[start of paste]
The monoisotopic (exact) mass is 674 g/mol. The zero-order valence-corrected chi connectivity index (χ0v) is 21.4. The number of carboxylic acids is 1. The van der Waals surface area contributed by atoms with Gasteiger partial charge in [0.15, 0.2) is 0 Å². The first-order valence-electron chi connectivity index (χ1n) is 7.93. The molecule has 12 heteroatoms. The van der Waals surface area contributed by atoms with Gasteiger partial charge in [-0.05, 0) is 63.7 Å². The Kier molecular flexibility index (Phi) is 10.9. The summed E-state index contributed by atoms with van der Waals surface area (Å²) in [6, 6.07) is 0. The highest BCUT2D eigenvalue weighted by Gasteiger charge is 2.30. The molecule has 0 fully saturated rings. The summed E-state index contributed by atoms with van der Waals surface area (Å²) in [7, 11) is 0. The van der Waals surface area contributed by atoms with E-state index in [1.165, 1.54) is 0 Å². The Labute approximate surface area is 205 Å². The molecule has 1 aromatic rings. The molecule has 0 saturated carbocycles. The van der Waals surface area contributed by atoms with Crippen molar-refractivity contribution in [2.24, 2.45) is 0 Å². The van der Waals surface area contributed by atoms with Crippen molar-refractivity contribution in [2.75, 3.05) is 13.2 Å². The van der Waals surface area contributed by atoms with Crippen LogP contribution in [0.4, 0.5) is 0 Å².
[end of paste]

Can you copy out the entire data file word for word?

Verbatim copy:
The monoisotopic (exact) mass is 674 g/mol. The zero-order valence-corrected chi connectivity index (χ0v) is 21.4. The number of carboxylic acids is 1. The van der Waals surface area contributed by atoms with Gasteiger partial charge in [0.15, 0.2) is 0 Å². The first-order valence-electron chi connectivity index (χ1n) is 7.93. The molecule has 12 heteroatoms. The van der Waals surface area contributed by atoms with Gasteiger partial charge in [-0.05, 0) is 63.7 Å². The Kier molecular flexibility index (Phi) is 10.9. The summed E-state index contributed by atoms with van der Waals surface area (Å²) in [6, 6.07) is 0. The highest BCUT2D eigenvalue weighted by Gasteiger charge is 2.30. The molecule has 0 fully saturated rings. The summed E-state index contributed by atoms with van der Waals surface area (Å²) in [7, 11) is 0. The van der Waals surface area contributed by atoms with E-state index in [1.165, 1.54) is 0 Å². The Labute approximate surface area is 205 Å². The molecule has 1 aromatic rings. The molecule has 0 saturated carbocycles. The van der Waals surface area contributed by atoms with Crippen molar-refractivity contribution in [2.24, 2.45) is 0 Å². The van der Waals surface area contributed by atoms with Crippen molar-refractivity contribution in [2.75, 3.05) is 13.2 Å². The van der Waals surface area contributed by atoms with Crippen LogP contribution in [0.4, 0.5) is 0 Å².